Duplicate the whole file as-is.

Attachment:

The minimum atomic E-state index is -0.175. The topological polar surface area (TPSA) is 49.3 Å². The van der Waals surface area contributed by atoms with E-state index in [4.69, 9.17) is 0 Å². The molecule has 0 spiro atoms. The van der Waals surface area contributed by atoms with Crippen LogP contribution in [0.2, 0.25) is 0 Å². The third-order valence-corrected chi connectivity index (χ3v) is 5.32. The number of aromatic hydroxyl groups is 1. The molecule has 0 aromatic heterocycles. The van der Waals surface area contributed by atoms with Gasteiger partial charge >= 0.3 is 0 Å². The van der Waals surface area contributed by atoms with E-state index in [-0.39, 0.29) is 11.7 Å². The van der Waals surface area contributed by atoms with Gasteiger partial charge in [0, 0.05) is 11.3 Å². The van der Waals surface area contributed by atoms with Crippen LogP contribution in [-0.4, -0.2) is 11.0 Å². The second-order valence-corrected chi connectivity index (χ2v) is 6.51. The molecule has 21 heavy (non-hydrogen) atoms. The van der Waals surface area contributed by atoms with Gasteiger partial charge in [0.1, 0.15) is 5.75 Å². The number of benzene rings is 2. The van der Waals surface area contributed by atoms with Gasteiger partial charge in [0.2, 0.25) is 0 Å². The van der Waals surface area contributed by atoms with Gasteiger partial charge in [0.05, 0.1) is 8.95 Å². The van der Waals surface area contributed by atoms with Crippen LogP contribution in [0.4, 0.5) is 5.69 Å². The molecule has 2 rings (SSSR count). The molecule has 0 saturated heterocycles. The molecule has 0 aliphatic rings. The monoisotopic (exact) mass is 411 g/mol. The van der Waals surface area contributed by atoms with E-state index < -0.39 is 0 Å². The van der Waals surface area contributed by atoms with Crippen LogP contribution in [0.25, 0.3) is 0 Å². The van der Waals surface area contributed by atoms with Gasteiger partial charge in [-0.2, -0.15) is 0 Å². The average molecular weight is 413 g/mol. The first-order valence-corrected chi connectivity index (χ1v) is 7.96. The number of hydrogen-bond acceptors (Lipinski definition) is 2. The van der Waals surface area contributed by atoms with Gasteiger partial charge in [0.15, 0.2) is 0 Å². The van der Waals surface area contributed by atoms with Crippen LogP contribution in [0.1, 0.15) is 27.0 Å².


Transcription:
The minimum atomic E-state index is -0.175. The topological polar surface area (TPSA) is 49.3 Å². The van der Waals surface area contributed by atoms with E-state index in [4.69, 9.17) is 0 Å². The molecule has 0 spiro atoms. The van der Waals surface area contributed by atoms with Crippen LogP contribution in [0.2, 0.25) is 0 Å². The third-order valence-corrected chi connectivity index (χ3v) is 5.32. The number of aromatic hydroxyl groups is 1. The molecule has 0 aromatic heterocycles. The van der Waals surface area contributed by atoms with Gasteiger partial charge >= 0.3 is 0 Å². The van der Waals surface area contributed by atoms with E-state index in [-0.39, 0.29) is 11.7 Å². The van der Waals surface area contributed by atoms with Gasteiger partial charge in [0, 0.05) is 11.3 Å². The van der Waals surface area contributed by atoms with Crippen LogP contribution in [-0.4, -0.2) is 11.0 Å². The second-order valence-corrected chi connectivity index (χ2v) is 6.51. The molecule has 21 heavy (non-hydrogen) atoms. The van der Waals surface area contributed by atoms with Gasteiger partial charge in [0.1, 0.15) is 5.75 Å². The number of benzene rings is 2. The van der Waals surface area contributed by atoms with Gasteiger partial charge in [0.2, 0.25) is 0 Å². The van der Waals surface area contributed by atoms with Gasteiger partial charge in [0.05, 0.1) is 8.95 Å². The van der Waals surface area contributed by atoms with Crippen LogP contribution in [0.4, 0.5) is 5.69 Å². The molecule has 2 rings (SSSR count). The molecule has 0 saturated heterocycles. The molecule has 0 aliphatic rings. The monoisotopic (exact) mass is 411 g/mol. The van der Waals surface area contributed by atoms with E-state index < -0.39 is 0 Å². The van der Waals surface area contributed by atoms with Crippen LogP contribution in [0.25, 0.3) is 0 Å². The van der Waals surface area contributed by atoms with Gasteiger partial charge in [-0.2, -0.15) is 0 Å². The average molecular weight is 413 g/mol. The first-order valence-corrected chi connectivity index (χ1v) is 7.96. The number of hydrogen-bond acceptors (Lipinski definition) is 2. The van der Waals surface area contributed by atoms with Gasteiger partial charge in [0.15, 0.2) is 0 Å². The van der Waals surface area contributed by atoms with Crippen LogP contribution in [0.1, 0.15) is 27.0 Å².